Osteopathy offers people a flexible career and the opportunity to pursue their passions. We talk to Chris Williams, UCO Deputy Leader for Patient Care, about his career beyond the UCO including his work within professional motorsports.
Can you tell us a little bit about your route into osteopathy? What made you want to choose osteopathy as a profession?
My route into osteopathy was not a classic route. I left school having not achieved the grades I wanted for an architectural degree. Worried I wouldn’t obtain a degree I jumped at a place via clearing. It was a big mistake. After two years of study, I realised it wasn’t the right degree for me so returned to sixth form college to undertake Biology and Chemistry A levels in order to pursue osteopathy. My parents had always seen osteopaths and I was intrigued about their approach and how they treated people. This sparked a latent interest. I guess coming from engineering parents, looking at how things function was a natural instinct.
You studied at the UCO. What are you memories of studying here? What did you do following graduation?
I was lucky to study across the current site and the old site in Trafalgar Square. It was brilliant being in that part of London at the age I was. There was a really great vibe and the history in the building was amazing. The cohort I studied with were very supportive and I am fortunate enough to still be in contact and teach with some of them. I worked as an associate at a couple of practices and then took over a practice at the BBC Television Centre. I returned to the then BSO to teach technique. Following the birth of my daughter, I made a career change to recruitment where I ended up becoming a director and owner of a then successful recruitment firm in the south east. In 2011/12 I sold my position in the firm and then returned to the osteopathic profession, setting up a practice and returning to teaching. A decision I have never regretted since. I have recently taken a role as Deputy Unit Leader for Patient Care.
You do a lot of work within the professional sports arena - what was your route into this and what advice would you give others interested in doing the same?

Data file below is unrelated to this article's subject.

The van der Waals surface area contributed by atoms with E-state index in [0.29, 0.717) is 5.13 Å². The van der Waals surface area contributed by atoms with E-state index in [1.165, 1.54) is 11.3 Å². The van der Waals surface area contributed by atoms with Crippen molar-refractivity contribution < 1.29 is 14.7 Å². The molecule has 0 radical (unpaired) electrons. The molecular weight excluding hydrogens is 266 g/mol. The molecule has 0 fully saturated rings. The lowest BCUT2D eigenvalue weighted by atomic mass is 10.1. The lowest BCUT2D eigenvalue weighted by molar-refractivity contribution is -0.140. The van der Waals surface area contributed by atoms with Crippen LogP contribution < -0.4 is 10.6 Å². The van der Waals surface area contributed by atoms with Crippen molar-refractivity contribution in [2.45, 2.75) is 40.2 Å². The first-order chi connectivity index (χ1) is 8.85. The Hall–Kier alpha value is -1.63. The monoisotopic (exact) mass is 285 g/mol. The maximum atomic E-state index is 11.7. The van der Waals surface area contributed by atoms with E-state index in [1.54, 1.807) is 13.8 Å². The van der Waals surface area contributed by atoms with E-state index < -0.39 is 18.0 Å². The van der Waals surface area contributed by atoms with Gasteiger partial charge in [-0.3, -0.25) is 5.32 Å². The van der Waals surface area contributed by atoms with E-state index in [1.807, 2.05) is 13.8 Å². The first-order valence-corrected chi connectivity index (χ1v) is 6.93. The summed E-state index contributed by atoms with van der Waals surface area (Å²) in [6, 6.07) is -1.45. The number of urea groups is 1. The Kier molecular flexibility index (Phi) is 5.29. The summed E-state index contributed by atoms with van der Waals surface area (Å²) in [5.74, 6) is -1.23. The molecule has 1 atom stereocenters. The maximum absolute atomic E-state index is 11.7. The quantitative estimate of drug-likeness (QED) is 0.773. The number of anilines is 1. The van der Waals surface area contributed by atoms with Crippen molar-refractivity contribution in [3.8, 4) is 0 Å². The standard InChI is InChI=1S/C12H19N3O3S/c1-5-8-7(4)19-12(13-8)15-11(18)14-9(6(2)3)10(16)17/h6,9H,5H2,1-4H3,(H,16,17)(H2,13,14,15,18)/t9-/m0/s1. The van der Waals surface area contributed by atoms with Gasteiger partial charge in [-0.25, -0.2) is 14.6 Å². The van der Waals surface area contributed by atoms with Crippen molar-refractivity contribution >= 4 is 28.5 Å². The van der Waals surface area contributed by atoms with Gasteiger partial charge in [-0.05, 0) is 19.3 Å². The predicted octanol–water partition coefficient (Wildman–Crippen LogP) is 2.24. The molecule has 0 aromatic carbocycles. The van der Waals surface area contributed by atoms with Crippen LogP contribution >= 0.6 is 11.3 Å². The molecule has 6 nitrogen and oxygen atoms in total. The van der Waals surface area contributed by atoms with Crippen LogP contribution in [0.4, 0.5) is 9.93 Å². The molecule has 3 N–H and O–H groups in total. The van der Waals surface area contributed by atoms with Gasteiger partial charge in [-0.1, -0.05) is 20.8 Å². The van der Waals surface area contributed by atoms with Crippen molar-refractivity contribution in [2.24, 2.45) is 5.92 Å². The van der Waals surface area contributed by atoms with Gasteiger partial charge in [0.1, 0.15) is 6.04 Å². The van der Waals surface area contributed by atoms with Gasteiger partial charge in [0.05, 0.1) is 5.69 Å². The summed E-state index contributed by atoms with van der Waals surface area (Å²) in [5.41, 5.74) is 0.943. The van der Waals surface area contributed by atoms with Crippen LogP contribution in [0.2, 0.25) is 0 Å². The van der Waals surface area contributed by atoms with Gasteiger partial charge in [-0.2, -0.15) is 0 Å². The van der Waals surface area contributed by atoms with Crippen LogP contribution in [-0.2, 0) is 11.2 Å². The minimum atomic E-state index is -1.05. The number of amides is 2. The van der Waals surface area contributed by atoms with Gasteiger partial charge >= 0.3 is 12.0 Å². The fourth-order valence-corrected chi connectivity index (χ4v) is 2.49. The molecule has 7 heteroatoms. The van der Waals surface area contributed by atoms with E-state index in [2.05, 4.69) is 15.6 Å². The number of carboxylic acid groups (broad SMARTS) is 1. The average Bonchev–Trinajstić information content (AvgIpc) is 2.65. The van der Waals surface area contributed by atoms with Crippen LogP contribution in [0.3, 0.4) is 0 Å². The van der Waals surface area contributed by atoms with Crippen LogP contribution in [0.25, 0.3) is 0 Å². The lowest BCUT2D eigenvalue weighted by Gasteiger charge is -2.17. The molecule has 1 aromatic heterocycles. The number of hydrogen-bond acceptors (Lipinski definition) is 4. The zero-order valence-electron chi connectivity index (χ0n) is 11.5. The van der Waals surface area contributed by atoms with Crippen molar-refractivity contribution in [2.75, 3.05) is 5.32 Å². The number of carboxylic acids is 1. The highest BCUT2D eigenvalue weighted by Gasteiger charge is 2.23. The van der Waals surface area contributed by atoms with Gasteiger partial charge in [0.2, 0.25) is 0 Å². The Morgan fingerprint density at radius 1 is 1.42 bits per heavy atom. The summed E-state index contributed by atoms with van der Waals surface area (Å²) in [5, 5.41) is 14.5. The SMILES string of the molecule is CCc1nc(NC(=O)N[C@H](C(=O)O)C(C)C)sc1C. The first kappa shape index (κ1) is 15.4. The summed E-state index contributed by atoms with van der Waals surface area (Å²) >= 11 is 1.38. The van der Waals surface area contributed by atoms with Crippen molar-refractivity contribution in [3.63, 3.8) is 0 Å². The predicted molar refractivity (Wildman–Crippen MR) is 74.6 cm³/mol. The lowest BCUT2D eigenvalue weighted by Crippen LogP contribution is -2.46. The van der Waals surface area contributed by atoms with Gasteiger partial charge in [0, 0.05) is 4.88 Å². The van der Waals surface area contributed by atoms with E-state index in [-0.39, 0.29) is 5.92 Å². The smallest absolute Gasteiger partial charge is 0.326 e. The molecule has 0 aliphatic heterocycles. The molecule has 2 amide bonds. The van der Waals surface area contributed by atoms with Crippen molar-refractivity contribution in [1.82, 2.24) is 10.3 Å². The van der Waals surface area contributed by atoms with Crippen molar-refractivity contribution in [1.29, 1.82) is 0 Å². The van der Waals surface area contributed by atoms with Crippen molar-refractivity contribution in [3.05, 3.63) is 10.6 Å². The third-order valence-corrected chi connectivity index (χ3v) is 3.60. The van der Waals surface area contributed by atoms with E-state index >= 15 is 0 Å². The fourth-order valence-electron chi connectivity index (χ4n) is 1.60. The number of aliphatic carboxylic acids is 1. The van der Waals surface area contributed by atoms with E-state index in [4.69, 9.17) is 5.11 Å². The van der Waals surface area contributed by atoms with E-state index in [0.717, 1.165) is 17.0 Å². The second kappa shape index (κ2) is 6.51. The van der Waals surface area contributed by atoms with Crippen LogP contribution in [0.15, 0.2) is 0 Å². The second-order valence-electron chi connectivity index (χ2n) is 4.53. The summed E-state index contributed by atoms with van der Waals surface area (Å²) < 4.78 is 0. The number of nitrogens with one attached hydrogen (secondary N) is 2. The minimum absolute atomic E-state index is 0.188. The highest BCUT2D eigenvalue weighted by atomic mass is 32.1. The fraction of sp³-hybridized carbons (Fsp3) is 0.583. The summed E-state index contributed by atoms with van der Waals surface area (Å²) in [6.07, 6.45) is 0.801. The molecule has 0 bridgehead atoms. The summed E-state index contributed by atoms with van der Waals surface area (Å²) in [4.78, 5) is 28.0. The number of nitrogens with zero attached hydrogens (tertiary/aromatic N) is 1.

I managed to find a route in via contacts within my patient base. Motorsport is a notoriously difficult sport to break in to and it is a question of networking and being resilient. Don’t give up at the first knock back if that is something of interest.
Can you tell us a little about the work you do within professional motorsport. What does your role involve?
My work within professional motorsport has taken me all over the globe. I have worked with many top teams within endurance motorsport including Aston Martin and Ford. Endurance motorsport races last from 3 hours to 24 hours, including the world famous Le Mans race, which I have been lucky enough to provide support for. The role is varied and very busy. It includes treatment of drivers and team staff, looking after their hydration, nutrition, physical and mental warm up as well as being a PA to the drivers to ensure they are where they need to be at the time they are supposed to be there. You get involved with kit management, comfort within the car, ensuring rest periods and general fitness. You will also get your hands dirty tidying the garage and cleaning up if necessary. It is a real 360 degree role. Common issues depend a lot on the ergonomics of the car, drivers can suffer with cervical spine issues or pelvic issues, depending on the manufacturer and their experience and fitness levels.
Presumably your work requires you to travel, and you also teach and see other patients in your own UK based clinic. What are the challenges and benefits of juggling multiple roles, and how do you make this work?
My roles are varied and that is the way I prefer to work. The constant change of work environment means that I have to be well organised and ensure that no area is being forgotten. A busy travel schedule, patient list and teaching roster means that things are planned well in advance to ensure if there is a change further down the road, it can be adjusted accordingly. Throw my children into the mix, means that I have to maximise as much as possible in order that no facet feels neglected. I wouldn’t have it any other way, not many people can say that can combine their work and their passion.